Date 

Name

Address 

Dear ………………… 

Re:   Appointment to the position of …………………………. (1)

I’m happy to inform you that you will be starting on day/date in the role of……………. in our organization/practice/hospital. You will answer to Name and Title in that role.

Your employment contract is made up of this letter of appointment and the appendices that are attached.

You will be based in [Location] for the duration of your Contract, however you may need to move to another location within the Melbourne [or other city] metropolitan region.

Subject to successfully completing a three- or six-month probationary term beginning on XX date and ending on YY date as mentioned during your interview, the appointment is for a full-time, permanent post. Either side may end the employment during the probationary period with one day’s notice.

The employer may terminate your job with 4 weeks’ notice or by paying you in place of notice. You have the option of quitting your job with four weeks’ notice. Any of the grounds specified in Appendix A, which is a part of this letter of appointment, will result in a summary termination of your employment. (2)

The……………………………. Award and the……………………………. Agreement govern the terms and circumstances of your employment. (3)

You shall be categorized as…………………………………… at Grade………. in accordance with the conditions of the Award and the Agreement, which means that your gross yearly remuneration will be………. ($.. per fortnight). (4) The Job Description in Appendix B, which is attached to this letter, details the position’s requirements. (5)

You will be expected to work………. hours per fortnight, Monday through Friday, between the hours of…………am and………….pm. (6) You will be compensated at the applicable overtime rates outlined in the Award and/or Agreement if you are required to work between the hours of 7 a.m. and 7 p.m., Monday through Friday, (7) or on Saturday or Sunday. You should be aware that your immediate supervisor must approve any overtime. (8)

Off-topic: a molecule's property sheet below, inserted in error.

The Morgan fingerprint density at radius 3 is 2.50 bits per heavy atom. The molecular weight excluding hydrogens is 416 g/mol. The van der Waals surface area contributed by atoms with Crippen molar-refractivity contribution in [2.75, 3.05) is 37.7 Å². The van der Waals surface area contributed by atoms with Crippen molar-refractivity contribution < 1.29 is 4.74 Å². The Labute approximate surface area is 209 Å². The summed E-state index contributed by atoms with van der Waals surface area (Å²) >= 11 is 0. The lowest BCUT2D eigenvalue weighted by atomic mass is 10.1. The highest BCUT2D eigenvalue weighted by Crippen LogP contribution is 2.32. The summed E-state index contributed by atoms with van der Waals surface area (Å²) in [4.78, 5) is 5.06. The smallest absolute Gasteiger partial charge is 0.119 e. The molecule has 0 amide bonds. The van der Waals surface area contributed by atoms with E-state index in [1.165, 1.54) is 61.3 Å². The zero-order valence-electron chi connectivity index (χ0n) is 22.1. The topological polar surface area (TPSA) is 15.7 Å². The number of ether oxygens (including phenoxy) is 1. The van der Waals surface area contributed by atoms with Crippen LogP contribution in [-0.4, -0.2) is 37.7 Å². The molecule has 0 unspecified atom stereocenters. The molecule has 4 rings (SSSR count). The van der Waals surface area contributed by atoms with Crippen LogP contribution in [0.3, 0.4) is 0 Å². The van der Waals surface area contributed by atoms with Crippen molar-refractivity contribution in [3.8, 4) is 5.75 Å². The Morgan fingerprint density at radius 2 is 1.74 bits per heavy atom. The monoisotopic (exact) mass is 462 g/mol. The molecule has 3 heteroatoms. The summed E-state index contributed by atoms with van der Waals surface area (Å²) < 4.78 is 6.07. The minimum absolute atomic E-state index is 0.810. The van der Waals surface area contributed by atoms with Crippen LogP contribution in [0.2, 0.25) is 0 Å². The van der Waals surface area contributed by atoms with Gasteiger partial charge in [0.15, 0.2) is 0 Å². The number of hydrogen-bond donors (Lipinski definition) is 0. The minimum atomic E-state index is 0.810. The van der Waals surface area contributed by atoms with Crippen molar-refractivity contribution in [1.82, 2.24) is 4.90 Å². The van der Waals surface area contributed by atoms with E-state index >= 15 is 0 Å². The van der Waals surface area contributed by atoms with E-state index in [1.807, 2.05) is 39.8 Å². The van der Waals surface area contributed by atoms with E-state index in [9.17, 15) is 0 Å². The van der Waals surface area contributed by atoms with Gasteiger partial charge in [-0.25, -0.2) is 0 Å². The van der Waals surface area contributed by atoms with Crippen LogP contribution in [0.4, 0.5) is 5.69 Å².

A mutually beneficial partnership is something we look forward to, etc.

Please call……………. on……………. if you have any questions about any part of your appointment or the terms and conditions of your employment.

Yours sincerely

Suitable Manager

Appendix A

Summary Termination

The Employer may at any time, with written notice, terminate the Employee’s employment hereunder if the Employee:

  1. Commits any act of action or omission that would be considered significant misconduct with regard to their obligations;
  2. Willfully neglects to carry out their tasks, functions, or powers in a coordinated manner;
  3. Commits a major or continuing violation of this Agreement’s terms or fails to comply with any of them.
  4. Is acting in a way that might endanger the Employer’s position or reputation;
  5. Refuses to comply with any valid and reasonable direction issued by the employer or any person the employer has lawfully authorized;
  6. Knowingly violates the privacy of any client, customer, patient, employee, or employer
  7. Shows up for work while under the influence of alcohol or narcotics.

 Appendix B

 Position Description

Notes: